Regina Leader-Post, Thursday, June 24, 2004 (in an edited version)
Voter obstruction, not "voter apathy"
by Marjaleena Repo
Lately extraordinary media attention is being paid to "voter apathy," and no wonder, as in a remarkably short time the turnout of eligible voters has dropped from 75% in 1988 to 61.2% in 2000, heading towards the U.S. rates of ca 40%.
Lack of civics in our schools is blamed; or a weakened sense of citizenship in the country (and perhaps in the western world); or just people's busy lives. Mostly the blame goes to "politics" which is experienced as meaningless and alienating and on politicians who make and break their promises, as they see fit.
But to understand why people are not voting, one must also understand, concretely, what prevents people from voting. The low turnout does not just consist of people who choose not to vote, but also, in ever-larger numbers, of people who can't vote, although they very much want to. That is why we need to examine "voter obstruction" and not just "voter apathy."
In the late 90's, the parliament introduced two changes which contributed heftily to the dramatic fall in the voter turnout.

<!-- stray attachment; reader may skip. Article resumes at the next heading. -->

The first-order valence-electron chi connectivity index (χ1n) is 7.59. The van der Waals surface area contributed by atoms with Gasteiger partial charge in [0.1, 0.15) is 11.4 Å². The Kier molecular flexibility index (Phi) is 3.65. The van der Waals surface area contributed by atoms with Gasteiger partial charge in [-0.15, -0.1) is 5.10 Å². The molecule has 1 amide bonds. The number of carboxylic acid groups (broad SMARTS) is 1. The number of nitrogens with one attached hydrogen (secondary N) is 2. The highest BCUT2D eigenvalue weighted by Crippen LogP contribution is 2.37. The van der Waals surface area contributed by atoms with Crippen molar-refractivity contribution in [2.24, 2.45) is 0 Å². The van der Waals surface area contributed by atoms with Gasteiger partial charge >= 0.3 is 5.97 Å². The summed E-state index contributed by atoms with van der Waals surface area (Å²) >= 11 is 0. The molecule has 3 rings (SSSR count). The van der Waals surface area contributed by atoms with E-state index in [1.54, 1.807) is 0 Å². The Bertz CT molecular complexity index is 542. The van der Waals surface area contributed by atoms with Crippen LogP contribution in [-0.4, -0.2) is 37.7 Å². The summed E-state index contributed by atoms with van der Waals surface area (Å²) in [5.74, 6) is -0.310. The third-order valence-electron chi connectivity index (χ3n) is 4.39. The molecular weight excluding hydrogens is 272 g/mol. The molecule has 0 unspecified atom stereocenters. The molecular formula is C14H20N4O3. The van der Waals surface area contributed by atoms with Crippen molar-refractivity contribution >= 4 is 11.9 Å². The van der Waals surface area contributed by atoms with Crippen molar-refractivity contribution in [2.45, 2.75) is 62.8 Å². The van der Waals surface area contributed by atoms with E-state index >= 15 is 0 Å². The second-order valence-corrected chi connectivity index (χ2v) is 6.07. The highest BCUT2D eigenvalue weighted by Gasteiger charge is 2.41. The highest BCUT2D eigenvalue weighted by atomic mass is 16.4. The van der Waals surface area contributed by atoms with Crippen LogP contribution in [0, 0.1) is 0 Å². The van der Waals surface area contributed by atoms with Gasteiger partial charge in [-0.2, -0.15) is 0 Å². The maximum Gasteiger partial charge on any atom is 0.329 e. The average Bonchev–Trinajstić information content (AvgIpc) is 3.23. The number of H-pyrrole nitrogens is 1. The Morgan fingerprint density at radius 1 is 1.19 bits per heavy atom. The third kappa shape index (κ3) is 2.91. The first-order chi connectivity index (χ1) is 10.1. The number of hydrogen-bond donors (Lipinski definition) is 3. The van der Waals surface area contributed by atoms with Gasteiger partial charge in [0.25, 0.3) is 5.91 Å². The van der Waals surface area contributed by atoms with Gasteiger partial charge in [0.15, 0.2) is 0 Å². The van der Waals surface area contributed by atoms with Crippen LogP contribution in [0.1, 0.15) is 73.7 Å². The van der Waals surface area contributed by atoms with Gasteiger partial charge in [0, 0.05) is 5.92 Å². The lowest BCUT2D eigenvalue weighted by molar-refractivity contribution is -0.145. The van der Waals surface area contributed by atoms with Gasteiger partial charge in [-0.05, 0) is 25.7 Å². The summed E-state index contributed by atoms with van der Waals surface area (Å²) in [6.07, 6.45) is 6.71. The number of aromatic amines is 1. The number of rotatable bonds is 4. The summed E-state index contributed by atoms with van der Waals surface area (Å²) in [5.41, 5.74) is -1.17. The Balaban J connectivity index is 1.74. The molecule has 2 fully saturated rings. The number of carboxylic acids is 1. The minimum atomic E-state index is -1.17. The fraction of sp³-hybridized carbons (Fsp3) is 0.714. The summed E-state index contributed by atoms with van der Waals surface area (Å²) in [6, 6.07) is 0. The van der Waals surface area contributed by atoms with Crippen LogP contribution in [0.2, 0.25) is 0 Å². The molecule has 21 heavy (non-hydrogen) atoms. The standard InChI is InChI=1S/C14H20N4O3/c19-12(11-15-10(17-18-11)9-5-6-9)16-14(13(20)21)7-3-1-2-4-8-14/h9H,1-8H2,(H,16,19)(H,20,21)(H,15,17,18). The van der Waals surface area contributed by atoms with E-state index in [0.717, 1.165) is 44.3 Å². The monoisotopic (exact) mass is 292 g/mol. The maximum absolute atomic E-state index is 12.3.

1) Door to door enumeration was eliminated in favour of a "permanent voter's list." Canadians of voting age recall enumerators heralding the coming election, and functioning not just as registrars of eligible voters, but as a sort of warm-up act for the election. The accuracy of their lists was high, making it easy for people to turn up at the polls. The state assumed full responsibility for enabling citizens to participate in this all important national political event.
Contrast this to the "permanent" voter's list which was used for the first time in 2000. Compiled from the 1997 voter's list, provincial lists, and from voluntary registration from tax returns and vehicle registrations applications, it turned out to be a complete dud, full of wrong information, dead people, people who had moved several times since '97, and more significantly, great numbers of people missing altogether, including ones who had not moved, and of course all who had just come of age or become citizens.
In the Prince Albert riding in 2000 our campaign spent more time than we cared to just helping people get on the list ? not an easy task as the system was not set up then (nor is it now) to cope with the errors and omissions that are inherent in the so-called "permanent" voter's list. Getting on the list was a major obstacle course. Election Canada's phone would ring busy and a personal visit to the local Chief Returning Officer was often the only recourse. For many their efforts to vote stopped there and then, because they simply couldn't make the trip.
On voting day, our office was flooded with urgent calls from people denied the right to vote, despite having been instructed by Elections Canada to appear at the poll with their ID
Many discovered they were in a wrong poll, and were unable to go to a different location, far from their residence.